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Social Security wasn't always popular

Do you have a question about the news? Then send a letter to the Atlanta Journal-Constitution, Q&A on the News, Box 4689, Atlanta, GA 30302. It will try to find the answer for publication in this weekly column.

Q: Did President Franklin D. Roosevelt have to storm the country trying to sell the idea of Social Security, or were his ideas pretty well accepted?

A: Social Security _ or "old-age insurance," as it was called during the legislative process _ was far from an easy sell. Were it not for FDR's persistence, it would have died in committee, according to a historical report put out by the Social Security Administration.

Before the Depression, FDR and the New Deal, the federal government's role in the country's economic affairs was minimal, with the prevailing consensus being that a powerful central government should be avoided. Except in times of war, federal spending essentially matched income. That changed when Roosevelt launched massive federal programs to pull the U.S. economy out of its worst slump ever. The constitutionality of this fundamental shift away from government's theretofore limited role was gravely questioned, and it had little support in Congress _ or with labor, private business or private insurers.

Q: What is meant by the phrase "knee-jerk reaction," and why is it generally applied to liberals?

A: According to the book Plain Words, it's one of the least pedantic medical terms. It was coined by the neurologist who discovered that, if you tap a person's knee in a certain spot, it will jerk reflexively. The technical term is "patellar reflex." Journalist William Safire defines a knee-jerk liberal as one who automatically, without thinking it through, supports causes favored by the political left. There also is the "flaming" liberal, who is the most militant, and the "professional" liberal, who is the least committed of the breed. Similar terms applied to conservatives include "hidebound," "rock-ribbed" and "mossback."

Q: Can you explain how the trend of having professional athletes in the Olympics got started, when it was strictly for amateurs for so many years?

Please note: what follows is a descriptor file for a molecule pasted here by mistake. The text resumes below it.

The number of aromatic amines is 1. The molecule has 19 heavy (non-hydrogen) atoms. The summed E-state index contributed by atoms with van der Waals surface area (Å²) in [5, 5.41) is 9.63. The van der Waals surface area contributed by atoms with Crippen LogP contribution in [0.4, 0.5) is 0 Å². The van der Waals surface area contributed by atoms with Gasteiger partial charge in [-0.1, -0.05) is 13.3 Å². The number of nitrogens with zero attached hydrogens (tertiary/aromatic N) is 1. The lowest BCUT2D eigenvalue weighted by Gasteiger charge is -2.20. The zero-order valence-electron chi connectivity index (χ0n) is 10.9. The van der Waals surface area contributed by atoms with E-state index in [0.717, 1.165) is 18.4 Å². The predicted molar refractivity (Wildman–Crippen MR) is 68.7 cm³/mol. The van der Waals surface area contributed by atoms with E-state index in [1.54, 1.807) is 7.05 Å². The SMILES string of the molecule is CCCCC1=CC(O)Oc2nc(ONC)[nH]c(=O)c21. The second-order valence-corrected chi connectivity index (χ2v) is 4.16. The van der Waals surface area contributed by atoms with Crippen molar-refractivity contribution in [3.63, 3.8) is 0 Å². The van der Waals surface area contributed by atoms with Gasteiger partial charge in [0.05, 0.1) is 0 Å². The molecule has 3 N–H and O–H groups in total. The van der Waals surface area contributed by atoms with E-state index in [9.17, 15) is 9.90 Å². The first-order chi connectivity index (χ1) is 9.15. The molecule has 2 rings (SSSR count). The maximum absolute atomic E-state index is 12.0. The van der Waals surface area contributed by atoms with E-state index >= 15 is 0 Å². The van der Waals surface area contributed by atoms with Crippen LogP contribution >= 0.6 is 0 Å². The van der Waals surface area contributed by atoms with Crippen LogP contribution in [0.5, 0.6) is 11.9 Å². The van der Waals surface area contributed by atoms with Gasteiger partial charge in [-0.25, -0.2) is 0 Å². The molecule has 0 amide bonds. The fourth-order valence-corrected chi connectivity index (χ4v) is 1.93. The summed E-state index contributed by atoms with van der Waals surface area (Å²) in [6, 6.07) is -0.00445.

A: The Olympics have been moving toward including professional athletes ever since former International Olympic Committee President Avery Brundage, a staunch believer in allowing only amateurs, died in 1975. In 1990, it was made official: The word "amateur" was deleted from the Olympic Charter. IOC President Juan Antonio Samaranch explains that Olympic athletes from many countries were really professionals anyway, and that the goal of the Olympics is to have the world's best athletes, professional or not. The IOC permits each of the international federations to determine whether professionals compete.

Q: When President Clinton appointed Gen. John Shalikashvili to replace Gen. Colin Powell, it was revealed that Shalikashvili's father fought with the Waffen SS. How was his father admitted into this country, since former Nazis were not routinely admitted?

A: Family papers, researched by the Simon Wiesenthal Center, reveal that when Dimitri Shalikashvili entered the United States with his wife and three children in 1952, his Nazi ties were disguised with the help of American relatives. It was an emotional shock to Gen. Shalikashvili, who learned only after his nomination to be chairman of the Joint Chiefs of Staff that his father was in the Waffen SS. He was one of a few ethnic Georgians who served in the German ranks as part of a Georgian Legion, composed of fervent anti-Communists who hoped the Germans would defeat the Soviets and thus free Georgia.

Q: How many nuclear reactors are there in Southern California, and what happened to them during the earthquake?

A: There are five in Southern California, all built to withstand umpteen zillions on the Richter scale. A spokesman at the Nuclear Regulatory Commission said none of the California reactors filed an incident report of anything unusual occurring after the quake.

Q: I've heard that, years ago, a black doctor named Charles Drew, who invented the way blood plasma is collected, was in a car wreck in the South and died because the hospital wouldn't give blood to a black man. Is this true?

A: No. But it's not surprising that you heard that story, which has been published as fact numerous times over the past 40 years. In fact, in an episode of MASH, Hawkeye admonishes a patient to behave or the same thing that happened to Charles Drew would happen to him. The accident that killed Drew took place in 1950 in North Carolina, while he was on his way to a medical seminar with two colleagues.

Recently in the Washington Post, Drew's daughter, Charlene Drew Jarvis, who has been working with the National Marrow Donor Program, addressed the myth: "On that fateful day in North Carolina, my father was treated promptly by a compassionate team of physician brothers, and he received at least one blood transfusion," she wrote. "Sadly, his injuries were of such severity he died." Of the myth of Drew's death, she wrote, "Despite 40 years of efforts to dispel this myth . . . it remains pervasive," even with witness accounts to the contrary. "The tragic result is the reluctance of many African-Americans to participate in donor programs because they believe their donation would be used to help others at the expense of black patients."

Q: Was David Koresh buried?

A: Yes, on May 27 last year in an unmarked grave in Tyler, Texas. Only four relatives were present.

_ Cox News Service

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